New Code Hikes West Coast Building Performance

California Energy Commission’s 2022 building code includes mandatory electric appliances and rooftop solar for new construction statewide.

Starting in 2023, new buildings in California must use less energy, and cut carbon pollution, through reduced use of fossil fuels for energy, according to the California Energy Commission (CEC)’s 2022 update of its building code. Requirements include use of residential electric heat pump space and water heating, versus units powered by natural gas. 

CEC_building featured

Major building code changes, including increased residential electric heat pump installations and solar power requirements for non-residential structures, will impact new construction in California and elsewhere as of 2023. Credit: CEC

The 2022 code also extends the 2019 code’s rooftop solar requirements from apartments, adding solar and storage requirements to new multifamily and non-residential buildings. The changes could cut greenhouse gas emissions by 10 million metric tons over the 30-year life of a building, CEC notes.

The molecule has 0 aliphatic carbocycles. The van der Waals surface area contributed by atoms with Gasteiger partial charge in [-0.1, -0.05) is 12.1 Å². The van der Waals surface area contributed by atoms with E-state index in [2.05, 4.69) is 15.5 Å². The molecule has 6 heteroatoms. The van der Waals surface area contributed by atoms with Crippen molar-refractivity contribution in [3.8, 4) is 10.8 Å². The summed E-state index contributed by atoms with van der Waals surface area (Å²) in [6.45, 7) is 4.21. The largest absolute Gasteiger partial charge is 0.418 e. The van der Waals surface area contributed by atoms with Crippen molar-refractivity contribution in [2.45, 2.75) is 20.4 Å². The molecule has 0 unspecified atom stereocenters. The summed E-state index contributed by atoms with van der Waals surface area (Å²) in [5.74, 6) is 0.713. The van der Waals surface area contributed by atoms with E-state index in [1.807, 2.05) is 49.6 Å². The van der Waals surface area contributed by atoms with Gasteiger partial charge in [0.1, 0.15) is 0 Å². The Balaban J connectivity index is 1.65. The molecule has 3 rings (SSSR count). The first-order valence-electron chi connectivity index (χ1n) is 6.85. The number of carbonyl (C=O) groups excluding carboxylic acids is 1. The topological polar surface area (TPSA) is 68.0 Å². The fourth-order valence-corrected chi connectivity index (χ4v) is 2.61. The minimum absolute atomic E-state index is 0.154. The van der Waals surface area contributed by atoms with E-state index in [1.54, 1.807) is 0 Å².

According to Pierre Delforge, the Natural Resources Defense Council (NRDC)’s senior scientist of building decarbonization, the code update shouldn’t be taken lightly. More than 100,000 new housing units, and more than 100 million square feet of non-residential offices, retail, and other non-residential buildings are built every year in California. 

“Every new building needs new heating, cooling, and hot water equipment, whereas furnaces and water heaters only get replaced once every 15 to 20 years in existing buildings,” Delforge says. “New construction, therefore, commands a significant share of the equipment market.”

California’s shift to zero-emission buildings will also have an impact beyond the state’s borders. Most new construction over the next several decades will occur in countries that are developing or strengthening their own building energy codes. “They often look at California and other climate leaders for inspiration, so we can expect California’s policy to have global impacts,” Delforge says.